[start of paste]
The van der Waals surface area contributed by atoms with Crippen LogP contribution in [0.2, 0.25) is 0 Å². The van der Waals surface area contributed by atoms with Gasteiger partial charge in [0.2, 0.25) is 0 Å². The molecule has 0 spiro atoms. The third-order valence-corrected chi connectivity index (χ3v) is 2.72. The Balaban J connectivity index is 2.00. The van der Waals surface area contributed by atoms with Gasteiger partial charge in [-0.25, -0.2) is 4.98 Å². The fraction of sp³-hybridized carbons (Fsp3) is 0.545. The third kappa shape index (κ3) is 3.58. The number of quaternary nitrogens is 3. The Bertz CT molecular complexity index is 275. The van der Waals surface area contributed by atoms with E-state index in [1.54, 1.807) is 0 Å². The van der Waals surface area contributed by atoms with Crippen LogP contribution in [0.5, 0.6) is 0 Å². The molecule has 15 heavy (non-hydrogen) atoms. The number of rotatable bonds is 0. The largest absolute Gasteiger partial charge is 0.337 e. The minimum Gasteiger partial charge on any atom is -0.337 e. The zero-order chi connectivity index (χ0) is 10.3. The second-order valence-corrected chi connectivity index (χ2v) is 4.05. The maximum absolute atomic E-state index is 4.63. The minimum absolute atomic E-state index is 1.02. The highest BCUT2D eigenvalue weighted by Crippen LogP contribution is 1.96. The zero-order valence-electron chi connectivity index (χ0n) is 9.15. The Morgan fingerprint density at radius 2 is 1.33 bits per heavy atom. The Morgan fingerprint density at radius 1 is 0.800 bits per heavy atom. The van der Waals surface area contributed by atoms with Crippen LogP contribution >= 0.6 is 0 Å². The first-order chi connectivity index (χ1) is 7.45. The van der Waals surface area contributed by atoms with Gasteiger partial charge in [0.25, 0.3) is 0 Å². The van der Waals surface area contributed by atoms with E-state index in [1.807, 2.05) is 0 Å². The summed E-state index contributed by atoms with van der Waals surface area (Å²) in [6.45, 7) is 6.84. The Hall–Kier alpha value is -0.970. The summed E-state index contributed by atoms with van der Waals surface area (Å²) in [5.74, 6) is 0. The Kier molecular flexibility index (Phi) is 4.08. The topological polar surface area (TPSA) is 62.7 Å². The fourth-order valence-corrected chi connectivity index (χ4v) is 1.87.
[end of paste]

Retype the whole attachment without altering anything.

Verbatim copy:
The van der Waals surface area contributed by atoms with Crippen LogP contribution in [0.2, 0.25) is 0 Å². The van der Waals surface area contributed by atoms with Gasteiger partial charge in [0.2, 0.25) is 0 Å². The molecule has 0 spiro atoms. The third-order valence-corrected chi connectivity index (χ3v) is 2.72. The Balaban J connectivity index is 2.00. The van der Waals surface area contributed by atoms with Gasteiger partial charge in [-0.25, -0.2) is 4.98 Å². The fraction of sp³-hybridized carbons (Fsp3) is 0.545. The third kappa shape index (κ3) is 3.58. The number of quaternary nitrogens is 3. The Bertz CT molecular complexity index is 275. The van der Waals surface area contributed by atoms with E-state index in [1.54, 1.807) is 0 Å². The van der Waals surface area contributed by atoms with Crippen LogP contribution in [0.5, 0.6) is 0 Å². The molecule has 15 heavy (non-hydrogen) atoms. The number of rotatable bonds is 0. The largest absolute Gasteiger partial charge is 0.337 e. The minimum Gasteiger partial charge on any atom is -0.337 e. The zero-order chi connectivity index (χ0) is 10.3. The second-order valence-corrected chi connectivity index (χ2v) is 4.05. The maximum absolute atomic E-state index is 4.63. The minimum absolute atomic E-state index is 1.02. The highest BCUT2D eigenvalue weighted by Crippen LogP contribution is 1.96. The zero-order valence-electron chi connectivity index (χ0n) is 9.15. The Morgan fingerprint density at radius 2 is 1.33 bits per heavy atom. The Morgan fingerprint density at radius 1 is 0.800 bits per heavy atom. The van der Waals surface area contributed by atoms with Crippen LogP contribution >= 0.6 is 0 Å². The first-order chi connectivity index (χ1) is 7.45. The van der Waals surface area contributed by atoms with Gasteiger partial charge in [0.25, 0.3) is 0 Å². The van der Waals surface area contributed by atoms with E-state index in [1.807, 2.05) is 0 Å². The summed E-state index contributed by atoms with van der Waals surface area (Å²) in [6.45, 7) is 6.84. The Hall–Kier alpha value is -0.970. The summed E-state index contributed by atoms with van der Waals surface area (Å²) in [5.74, 6) is 0. The Kier molecular flexibility index (Phi) is 4.08. The topological polar surface area (TPSA) is 62.7 Å². The fourth-order valence-corrected chi connectivity index (χ4v) is 1.87.